On the water, we covered the length of the lake and Kian made some very nice landscape images along the way. Coming back, he started experimenting with the reflection of his camera in the window against the scenery beyond. These were some of my favourites from his set. When droplets settled on the glass towards the end of the trip, he turned his attention to them framed with the mountains. Those joined my list of favourites too – great vision and creativity.
The next day, we spent a couple of hours post processing his work. It was fantastic! I love the way he sees things and creates images. I’m a one trick pony and didn’t do much more than photographing through the day. Kian however was also the safety model for the flotation device, shared ecological knowledge about the forest along the lake and took a turn piloting the boat.
After the boat ride, my parents headed back to Cochrane and Kian and I waded in the water for a bit – right up until our legs went numb! We then went down the Johnson Lake road to see if the Buffalo berries were ripe and drawing in any bears. They were and they did! We saw a Black bear and a Grizzly.
After all of that excitement, we headed for home. Dusk came quickly and we decided to pull off of the Trans-Canada Highway and drive up the Sibbald Creek Trail to find a spot to photograph the sunset for a few minutes. We found a small lake close to the road and this was Kian’s final picture from a great day. An absolutely wonderful landscape image and one we both agreed was among his best (so far).
He is a competent young man intent on trying out new things – I am exceptionally happy for him about the person he is choosing to become. And, I am very proud of him.
When my children and I decided to head out from Redwood Meadows to find a good vantage point to watch the lightning storm hanging over the Bow River between Cochrane and Calgary, we stopped when we got past the edge of the forest and could first see the storm itself.
We found a spot 10 miles from the closest edge of the storm and watched the show which rippled and flashed in the massive clouds rising off the northern horizon.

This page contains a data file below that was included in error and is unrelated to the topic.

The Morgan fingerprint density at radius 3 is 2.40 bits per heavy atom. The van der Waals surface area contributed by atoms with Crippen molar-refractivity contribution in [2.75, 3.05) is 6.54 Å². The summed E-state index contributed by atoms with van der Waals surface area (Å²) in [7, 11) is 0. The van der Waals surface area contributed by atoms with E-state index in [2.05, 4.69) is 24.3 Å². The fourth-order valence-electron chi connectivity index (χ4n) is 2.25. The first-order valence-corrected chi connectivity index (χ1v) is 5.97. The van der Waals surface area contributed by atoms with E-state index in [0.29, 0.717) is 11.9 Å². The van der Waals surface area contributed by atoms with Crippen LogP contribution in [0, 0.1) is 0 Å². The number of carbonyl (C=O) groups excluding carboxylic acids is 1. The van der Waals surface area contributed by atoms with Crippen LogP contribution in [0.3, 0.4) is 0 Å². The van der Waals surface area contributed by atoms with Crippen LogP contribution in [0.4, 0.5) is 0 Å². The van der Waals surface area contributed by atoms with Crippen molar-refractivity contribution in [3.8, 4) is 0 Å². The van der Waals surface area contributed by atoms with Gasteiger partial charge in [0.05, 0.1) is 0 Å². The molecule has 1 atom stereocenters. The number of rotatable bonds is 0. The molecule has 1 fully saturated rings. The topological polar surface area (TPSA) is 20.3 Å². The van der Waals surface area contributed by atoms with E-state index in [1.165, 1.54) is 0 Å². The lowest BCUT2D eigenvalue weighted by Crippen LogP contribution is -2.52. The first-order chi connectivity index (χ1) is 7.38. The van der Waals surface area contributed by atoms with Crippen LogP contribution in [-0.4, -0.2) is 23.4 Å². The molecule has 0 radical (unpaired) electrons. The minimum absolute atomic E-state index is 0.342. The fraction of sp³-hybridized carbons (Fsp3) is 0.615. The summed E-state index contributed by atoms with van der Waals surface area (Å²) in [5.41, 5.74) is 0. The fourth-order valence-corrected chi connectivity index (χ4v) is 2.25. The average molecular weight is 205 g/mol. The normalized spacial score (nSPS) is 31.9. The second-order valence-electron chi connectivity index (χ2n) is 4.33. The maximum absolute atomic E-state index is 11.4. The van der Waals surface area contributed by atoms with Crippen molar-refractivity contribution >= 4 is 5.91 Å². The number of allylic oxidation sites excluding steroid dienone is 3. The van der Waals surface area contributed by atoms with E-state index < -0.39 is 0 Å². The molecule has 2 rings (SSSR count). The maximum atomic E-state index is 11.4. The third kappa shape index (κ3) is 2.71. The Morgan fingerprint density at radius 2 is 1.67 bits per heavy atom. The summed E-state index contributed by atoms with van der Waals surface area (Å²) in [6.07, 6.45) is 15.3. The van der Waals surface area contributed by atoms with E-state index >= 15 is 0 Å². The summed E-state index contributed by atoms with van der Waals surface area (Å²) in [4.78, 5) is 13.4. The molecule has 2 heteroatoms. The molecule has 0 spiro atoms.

At one point while we were watching the lightning erupting at 3, 4 or 5 different places at once, my son said, “Baby Thor is having a temper tantrum”. That seemed about right and apparently he has an enormous amount of energy because the lightning flashed and the bolts flew constantly for the two hours that I was there.
I re-worked the image that I first posted from the storm – cooling the white balance by almost 1000°K. I really love how the lightning bolts crackle out of the cloud column.
On the way back, I stopped by a pond where the western edge of the storm, still busy with sheet lightning, was reflected in its surface. A beautiful final view of the storm before heading home.
After the fireworks at Redwood Meadows last night, my children spotted lightning flashing to the east. At that moment we voted to become storm chasers and we headed towards the prairies to see what the storm was all about. It turned out to be far beyond my expectations!
This storm was hanging over the northern ridge above the Bow River and stretched from Cochrane to Calgary. The size was impressive, but the electrical activity was truly spectacular. The lightning flashed throughout the peaks and valleys of the clouds constantly for the entire two hours that we watched from a high spot near the Springbank Airport. I will share more images from the night soon but when I saw this one, taken with my telephoto lens aimed at one spot that had been flashing steadily, I was excited to get a quick post out!